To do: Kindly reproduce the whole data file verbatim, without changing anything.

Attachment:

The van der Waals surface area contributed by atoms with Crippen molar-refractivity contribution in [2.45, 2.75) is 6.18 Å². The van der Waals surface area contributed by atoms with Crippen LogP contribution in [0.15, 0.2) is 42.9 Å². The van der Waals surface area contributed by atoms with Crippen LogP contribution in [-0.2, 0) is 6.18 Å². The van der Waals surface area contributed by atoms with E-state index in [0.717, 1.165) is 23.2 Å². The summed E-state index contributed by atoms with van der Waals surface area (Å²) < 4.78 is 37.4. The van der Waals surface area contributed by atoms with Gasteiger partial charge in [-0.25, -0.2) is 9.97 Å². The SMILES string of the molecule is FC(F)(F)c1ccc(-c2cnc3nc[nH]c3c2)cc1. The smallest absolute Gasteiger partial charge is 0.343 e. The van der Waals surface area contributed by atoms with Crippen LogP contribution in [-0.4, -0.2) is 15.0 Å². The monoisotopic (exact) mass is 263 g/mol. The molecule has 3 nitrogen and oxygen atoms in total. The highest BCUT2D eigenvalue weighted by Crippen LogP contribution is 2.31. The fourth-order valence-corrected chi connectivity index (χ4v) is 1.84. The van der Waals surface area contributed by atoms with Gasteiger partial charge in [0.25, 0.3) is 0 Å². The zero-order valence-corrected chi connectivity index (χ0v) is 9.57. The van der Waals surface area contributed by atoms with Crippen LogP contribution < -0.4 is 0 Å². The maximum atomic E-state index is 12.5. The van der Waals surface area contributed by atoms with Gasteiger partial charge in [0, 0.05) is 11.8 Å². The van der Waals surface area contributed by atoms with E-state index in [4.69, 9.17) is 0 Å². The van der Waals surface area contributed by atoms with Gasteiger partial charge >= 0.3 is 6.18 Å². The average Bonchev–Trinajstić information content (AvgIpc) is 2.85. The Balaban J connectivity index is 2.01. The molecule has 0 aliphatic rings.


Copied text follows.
The van der Waals surface area contributed by atoms with Crippen molar-refractivity contribution in [2.45, 2.75) is 6.18 Å². The van der Waals surface area contributed by atoms with Crippen LogP contribution in [0.15, 0.2) is 42.9 Å². The van der Waals surface area contributed by atoms with Crippen LogP contribution in [-0.2, 0) is 6.18 Å². The van der Waals surface area contributed by atoms with E-state index in [0.717, 1.165) is 23.2 Å². The summed E-state index contributed by atoms with van der Waals surface area (Å²) < 4.78 is 37.4. The van der Waals surface area contributed by atoms with Gasteiger partial charge in [-0.25, -0.2) is 9.97 Å². The SMILES string of the molecule is FC(F)(F)c1ccc(-c2cnc3nc[nH]c3c2)cc1. The smallest absolute Gasteiger partial charge is 0.343 e. The van der Waals surface area contributed by atoms with Crippen LogP contribution in [-0.4, -0.2) is 15.0 Å². The monoisotopic (exact) mass is 263 g/mol. The molecule has 3 nitrogen and oxygen atoms in total. The highest BCUT2D eigenvalue weighted by Crippen LogP contribution is 2.31. The fourth-order valence-corrected chi connectivity index (χ4v) is 1.84. The van der Waals surface area contributed by atoms with Gasteiger partial charge in [0.25, 0.3) is 0 Å². The zero-order valence-corrected chi connectivity index (χ0v) is 9.57. The van der Waals surface area contributed by atoms with Crippen LogP contribution < -0.4 is 0 Å². The maximum atomic E-state index is 12.5. The van der Waals surface area contributed by atoms with Gasteiger partial charge in [0, 0.05) is 11.8 Å². The van der Waals surface area contributed by atoms with E-state index in [4.69, 9.17) is 0 Å². The van der Waals surface area contributed by atoms with Gasteiger partial charge >= 0.3 is 6.18 Å². The average Bonchev–Trinajstić information content (AvgIpc) is 2.85. The Balaban J connectivity index is 2.01. The molecule has 0 aliphatic rings.